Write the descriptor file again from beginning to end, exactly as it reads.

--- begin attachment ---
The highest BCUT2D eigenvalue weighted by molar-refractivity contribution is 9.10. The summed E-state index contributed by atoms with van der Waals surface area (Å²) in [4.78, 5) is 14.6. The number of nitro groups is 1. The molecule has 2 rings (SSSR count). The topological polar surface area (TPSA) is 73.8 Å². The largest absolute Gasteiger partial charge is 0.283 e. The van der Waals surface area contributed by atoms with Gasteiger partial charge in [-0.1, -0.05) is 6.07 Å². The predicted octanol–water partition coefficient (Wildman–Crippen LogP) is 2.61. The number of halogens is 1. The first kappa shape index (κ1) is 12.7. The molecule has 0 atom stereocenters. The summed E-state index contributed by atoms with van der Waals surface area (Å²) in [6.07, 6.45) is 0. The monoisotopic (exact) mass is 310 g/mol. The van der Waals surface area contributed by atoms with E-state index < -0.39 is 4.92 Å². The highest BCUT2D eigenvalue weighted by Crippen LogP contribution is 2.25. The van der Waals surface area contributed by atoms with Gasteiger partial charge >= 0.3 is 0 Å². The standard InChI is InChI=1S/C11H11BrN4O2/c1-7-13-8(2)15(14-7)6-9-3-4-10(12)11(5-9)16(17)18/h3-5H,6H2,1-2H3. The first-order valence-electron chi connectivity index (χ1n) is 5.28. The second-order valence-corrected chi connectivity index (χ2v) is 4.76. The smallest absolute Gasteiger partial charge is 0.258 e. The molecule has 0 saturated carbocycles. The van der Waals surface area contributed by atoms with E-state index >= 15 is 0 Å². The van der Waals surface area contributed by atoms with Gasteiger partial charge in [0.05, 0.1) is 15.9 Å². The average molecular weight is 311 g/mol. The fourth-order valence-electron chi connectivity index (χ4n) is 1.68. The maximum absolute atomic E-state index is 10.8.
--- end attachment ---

The highest BCUT2D eigenvalue weighted by molar-refractivity contribution is 9.10. The summed E-state index contributed by atoms with van der Waals surface area (Å²) in [4.78, 5) is 14.6. The number of nitro groups is 1. The molecule has 2 rings (SSSR count). The topological polar surface area (TPSA) is 73.8 Å². The largest absolute Gasteiger partial charge is 0.283 e. The van der Waals surface area contributed by atoms with Gasteiger partial charge in [-0.1, -0.05) is 6.07 Å². The predicted octanol–water partition coefficient (Wildman–Crippen LogP) is 2.61. The number of halogens is 1. The first kappa shape index (κ1) is 12.7. The molecule has 0 atom stereocenters. The summed E-state index contributed by atoms with van der Waals surface area (Å²) in [6.07, 6.45) is 0. The monoisotopic (exact) mass is 310 g/mol. The van der Waals surface area contributed by atoms with E-state index < -0.39 is 4.92 Å². The highest BCUT2D eigenvalue weighted by Crippen LogP contribution is 2.25. The van der Waals surface area contributed by atoms with Gasteiger partial charge >= 0.3 is 0 Å². The standard InChI is InChI=1S/C11H11BrN4O2/c1-7-13-8(2)15(14-7)6-9-3-4-10(12)11(5-9)16(17)18/h3-5H,6H2,1-2H3. The first-order valence-electron chi connectivity index (χ1n) is 5.28. The second-order valence-corrected chi connectivity index (χ2v) is 4.76. The smallest absolute Gasteiger partial charge is 0.258 e. The molecule has 0 saturated carbocycles. The van der Waals surface area contributed by atoms with E-state index >= 15 is 0 Å². The van der Waals surface area contributed by atoms with Gasteiger partial charge in [0.05, 0.1) is 15.9 Å². The average molecular weight is 311 g/mol. The fourth-order valence-electron chi connectivity index (χ4n) is 1.68. The maximum absolute atomic E-state index is 10.8.